Identification of binding domains on red blood cell glycophorins for Babesia divergens
- Funding for this study was provided by a grant from the NIH to CAL, RO1-HL105694.
Invasion of red blood cells (RBCs) is one of the critical points in the lifecycle of Babesia. The parasite does not invade other host cells. Earlier work has shown that GPA and GPB function as putative receptors during parasite invasion. The primary focus of this study was the delineation of parasite-binding domains on GPA and GPB.
Study Design and Methods
The assay of choice to validate molecules that participate in invasion is an inhibition of invasion assay, in which changes in parasitemia are assessed relative to a wild-type assay (no inhibitors). Inhibition of invasion can be achieved by modification of different components of the assay or by the addition of competitors of the molecules that participate in invasion. In this study purified antibody fragments to various domains on GPA and GPB were tested for magnitude of inhibition of parasite invasion. Effects on invasion were monitored by assessment of Giemsa-stained smears every 24 hours.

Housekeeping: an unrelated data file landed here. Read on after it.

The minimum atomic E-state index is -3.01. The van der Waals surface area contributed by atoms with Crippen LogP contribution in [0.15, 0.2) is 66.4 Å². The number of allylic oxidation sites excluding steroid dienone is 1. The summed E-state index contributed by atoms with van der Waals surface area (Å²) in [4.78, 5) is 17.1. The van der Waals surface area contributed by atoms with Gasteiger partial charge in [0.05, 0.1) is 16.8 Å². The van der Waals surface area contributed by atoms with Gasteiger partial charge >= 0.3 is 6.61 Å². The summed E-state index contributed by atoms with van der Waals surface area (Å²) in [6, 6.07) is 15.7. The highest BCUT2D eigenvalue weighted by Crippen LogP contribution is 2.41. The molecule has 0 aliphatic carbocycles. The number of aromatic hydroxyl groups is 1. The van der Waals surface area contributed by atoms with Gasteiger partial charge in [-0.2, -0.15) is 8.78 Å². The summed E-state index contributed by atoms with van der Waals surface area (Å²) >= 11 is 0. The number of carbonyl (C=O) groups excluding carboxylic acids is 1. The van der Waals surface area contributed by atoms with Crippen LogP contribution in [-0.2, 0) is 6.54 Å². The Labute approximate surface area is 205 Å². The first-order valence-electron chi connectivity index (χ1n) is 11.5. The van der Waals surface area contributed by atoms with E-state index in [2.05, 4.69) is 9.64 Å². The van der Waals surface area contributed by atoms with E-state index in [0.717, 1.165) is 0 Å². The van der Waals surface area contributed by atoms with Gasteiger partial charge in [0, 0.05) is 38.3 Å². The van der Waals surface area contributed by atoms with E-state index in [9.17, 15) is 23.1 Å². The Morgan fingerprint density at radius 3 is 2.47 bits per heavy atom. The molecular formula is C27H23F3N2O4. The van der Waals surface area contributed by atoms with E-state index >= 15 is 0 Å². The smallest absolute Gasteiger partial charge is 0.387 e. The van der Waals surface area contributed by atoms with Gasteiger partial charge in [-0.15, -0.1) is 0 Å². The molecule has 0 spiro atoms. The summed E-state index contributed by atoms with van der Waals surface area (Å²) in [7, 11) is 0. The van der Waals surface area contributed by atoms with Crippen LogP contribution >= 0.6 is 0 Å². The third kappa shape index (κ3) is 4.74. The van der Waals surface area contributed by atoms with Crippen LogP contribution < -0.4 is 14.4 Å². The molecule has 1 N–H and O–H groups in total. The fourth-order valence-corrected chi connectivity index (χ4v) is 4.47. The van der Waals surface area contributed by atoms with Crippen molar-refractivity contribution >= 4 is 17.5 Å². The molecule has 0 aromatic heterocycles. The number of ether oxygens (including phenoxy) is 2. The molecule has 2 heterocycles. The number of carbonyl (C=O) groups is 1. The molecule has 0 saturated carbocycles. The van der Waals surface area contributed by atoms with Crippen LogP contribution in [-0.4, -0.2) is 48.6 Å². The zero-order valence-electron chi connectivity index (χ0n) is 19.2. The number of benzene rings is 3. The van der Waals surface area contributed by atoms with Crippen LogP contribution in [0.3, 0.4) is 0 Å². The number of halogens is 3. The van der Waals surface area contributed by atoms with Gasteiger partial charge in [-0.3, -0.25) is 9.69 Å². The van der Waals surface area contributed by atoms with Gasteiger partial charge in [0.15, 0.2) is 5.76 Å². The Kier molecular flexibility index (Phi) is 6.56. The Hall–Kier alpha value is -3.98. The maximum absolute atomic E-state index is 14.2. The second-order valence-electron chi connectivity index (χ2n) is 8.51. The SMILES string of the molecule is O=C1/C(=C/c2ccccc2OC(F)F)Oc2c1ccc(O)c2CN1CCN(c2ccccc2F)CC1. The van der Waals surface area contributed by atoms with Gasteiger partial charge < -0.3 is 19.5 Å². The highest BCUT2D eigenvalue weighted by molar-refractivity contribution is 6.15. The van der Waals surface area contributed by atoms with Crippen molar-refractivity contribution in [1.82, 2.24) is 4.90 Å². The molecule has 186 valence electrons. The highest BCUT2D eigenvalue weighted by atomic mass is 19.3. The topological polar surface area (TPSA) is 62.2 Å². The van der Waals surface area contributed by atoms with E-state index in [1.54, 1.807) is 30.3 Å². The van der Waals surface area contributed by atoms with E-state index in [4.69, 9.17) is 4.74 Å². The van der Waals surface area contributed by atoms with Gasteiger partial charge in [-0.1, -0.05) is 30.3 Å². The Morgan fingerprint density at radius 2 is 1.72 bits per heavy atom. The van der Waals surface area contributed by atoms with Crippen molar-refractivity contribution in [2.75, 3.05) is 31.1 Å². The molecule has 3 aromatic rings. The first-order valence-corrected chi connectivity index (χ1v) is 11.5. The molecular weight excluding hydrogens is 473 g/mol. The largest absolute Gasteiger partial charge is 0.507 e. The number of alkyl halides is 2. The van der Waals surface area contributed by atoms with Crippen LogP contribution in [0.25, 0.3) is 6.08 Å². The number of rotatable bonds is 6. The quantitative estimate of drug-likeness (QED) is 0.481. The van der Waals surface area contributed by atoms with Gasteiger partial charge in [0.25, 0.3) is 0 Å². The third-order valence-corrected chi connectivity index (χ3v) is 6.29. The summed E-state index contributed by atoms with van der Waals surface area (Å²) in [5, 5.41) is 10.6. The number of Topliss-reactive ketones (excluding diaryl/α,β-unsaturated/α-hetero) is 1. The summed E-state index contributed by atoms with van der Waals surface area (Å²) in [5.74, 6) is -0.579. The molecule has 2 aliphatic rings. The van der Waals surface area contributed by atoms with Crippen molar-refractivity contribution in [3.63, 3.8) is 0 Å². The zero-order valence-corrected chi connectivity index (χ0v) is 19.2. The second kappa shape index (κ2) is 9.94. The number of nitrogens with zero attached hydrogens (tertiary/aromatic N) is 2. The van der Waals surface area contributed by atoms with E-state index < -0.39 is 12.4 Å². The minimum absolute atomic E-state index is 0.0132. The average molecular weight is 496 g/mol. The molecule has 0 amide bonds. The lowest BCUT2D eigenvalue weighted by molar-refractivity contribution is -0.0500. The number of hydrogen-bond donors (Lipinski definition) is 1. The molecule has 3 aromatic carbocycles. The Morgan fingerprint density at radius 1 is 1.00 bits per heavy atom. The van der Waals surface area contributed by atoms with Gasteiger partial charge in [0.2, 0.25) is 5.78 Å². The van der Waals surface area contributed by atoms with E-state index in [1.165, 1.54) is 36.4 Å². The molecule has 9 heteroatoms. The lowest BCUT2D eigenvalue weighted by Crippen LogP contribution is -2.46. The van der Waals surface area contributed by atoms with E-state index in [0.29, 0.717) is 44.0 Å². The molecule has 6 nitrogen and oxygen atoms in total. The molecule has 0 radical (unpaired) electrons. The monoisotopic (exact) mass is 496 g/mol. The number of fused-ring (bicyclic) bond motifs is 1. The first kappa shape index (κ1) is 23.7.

Among 10 selected antibodies directed at various epitopes on GPA and GPB, antibodies directed against GPAM epitopes had the most severe effect (up to 35%) on inhibition of invasion, followed by antibodies directed against GPBS epitope (up to 24%).
This study confirms the role of RBC glycophorins A and B in Babesia divergens invasion and shows that the GPAM and GPBS epitopes are likely to play an important role in the entry process.